OSHA has set up a series of staggered compliance deadlines for this new rule. Employers in the construction industry have until June 23, 2017 to comply, and General and Shipyard industries have until June 23, 2018. A special extension is provided for hydraulic fracturing operations, which also have until June 23, 2018 — except for engineering controls in that industry, which are exempt until June 23, 2021.
If you’re a manufacturer whose products create respirable crystalline silica, you’ll need to produce a new, updated safety data sheet and get it to the downstream users of your products by the new deadlines. You also need to obtain or possibly author an updated SDS if your workplace creates respirable crystalline silica, but you don’t receive SDSs from upstream. (In either case, VelocityEHS can help! Our trained, certified authoring professionals can create and update SDSs quickly and accurately. Click here to learn more or request a quote.)
Also contained in the new silica rule is a requirement for signage to be present in situations where employers need to “limit employee access to areas where exposure to respirable crystalline silica exceeds the PEL.” In the rule, OSHA spells out their reasoning behind this signage requirement, and also exactly what the sign(s) must say:
“With respect to the requirement for warning signs at entrances to regulated areas [. . .] Employees must recognize when they are entering a regulated area, and understand the hazards associated with the area, as well as the need for respiratory protection. Signs are an effective means of accomplishing these objectives. Therefore, OSHA has included a requirement that employers are obligated to post all entrances to regulated areas with signs that bear the following legend:
RESPIRABLE CRYSTALLINE SILICA
MAY CAUSE CANCER
CAUSES DAMAGE TO LUNGS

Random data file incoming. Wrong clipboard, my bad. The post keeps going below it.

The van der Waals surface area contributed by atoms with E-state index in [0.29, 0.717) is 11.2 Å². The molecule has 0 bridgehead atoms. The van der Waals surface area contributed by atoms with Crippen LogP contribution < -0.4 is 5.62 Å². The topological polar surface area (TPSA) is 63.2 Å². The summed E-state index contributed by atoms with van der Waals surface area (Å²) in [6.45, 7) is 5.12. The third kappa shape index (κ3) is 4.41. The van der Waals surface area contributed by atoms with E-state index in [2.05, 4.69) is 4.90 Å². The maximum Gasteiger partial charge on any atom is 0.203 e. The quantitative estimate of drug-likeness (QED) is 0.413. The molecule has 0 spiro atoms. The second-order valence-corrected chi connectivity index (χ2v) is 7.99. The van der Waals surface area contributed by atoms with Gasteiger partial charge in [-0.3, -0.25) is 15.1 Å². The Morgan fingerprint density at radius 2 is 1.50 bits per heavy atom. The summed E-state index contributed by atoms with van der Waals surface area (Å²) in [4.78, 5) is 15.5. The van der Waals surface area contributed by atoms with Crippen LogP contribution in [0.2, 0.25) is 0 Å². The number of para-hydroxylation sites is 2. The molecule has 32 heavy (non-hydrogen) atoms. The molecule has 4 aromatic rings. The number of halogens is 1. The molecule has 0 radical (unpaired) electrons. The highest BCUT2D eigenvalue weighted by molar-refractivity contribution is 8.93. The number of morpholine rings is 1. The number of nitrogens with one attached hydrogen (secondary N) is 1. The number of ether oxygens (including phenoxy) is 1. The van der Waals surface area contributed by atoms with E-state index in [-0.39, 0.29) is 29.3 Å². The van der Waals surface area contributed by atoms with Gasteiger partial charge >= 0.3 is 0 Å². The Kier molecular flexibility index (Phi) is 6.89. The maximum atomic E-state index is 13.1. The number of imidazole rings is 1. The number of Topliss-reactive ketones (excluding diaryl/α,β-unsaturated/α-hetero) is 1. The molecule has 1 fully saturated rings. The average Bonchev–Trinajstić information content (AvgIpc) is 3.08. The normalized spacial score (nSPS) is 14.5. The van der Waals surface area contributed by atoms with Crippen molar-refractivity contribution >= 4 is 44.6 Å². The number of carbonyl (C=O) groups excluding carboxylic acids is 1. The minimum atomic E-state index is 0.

WEAR RESPIRATORY PROTECTION IN THIS AREA
AUTHORIZED PERSONNEL ONLY”
OSHA specifically advises employers with regulated areas to budget about $67 for signage per regulated area within their workplace. (Remember: employees can still enter regulated areas and stay in compliance with the new rule, but employers must provide those employees with appropriate PPE, including respirators.)
While the new rule will be applied wherever crystalline silica is found, there are certain industries that can expect to be more largely impacted. Reading over the new rule, it’s clear that these will include:
- Sand and gravel
- Cement production
- Metal production
- Hydraulic fracturing
- Abrasive blasting
- Brick manufacturing
- Asphalt paving
- China and ceramic manufacturing
- Tool and die work
- Steel and foundry work
- Work involving abrasives, adhesives, paints and coatings, soaps, glass, tile, or clay
- Dental laboratories
- Stone products work
- Oil and gas
While OSHA hints these industries can expect to find themselves the subject of most of the agency’s scrutiny, any business where workers are cutting, grinding, crushing, or drilling silica-containing materials should be ready to adhere to the new rules.
For more information, you can visit OSHA’s webpage about the final rule. Look for more updates as they become available here on this blog.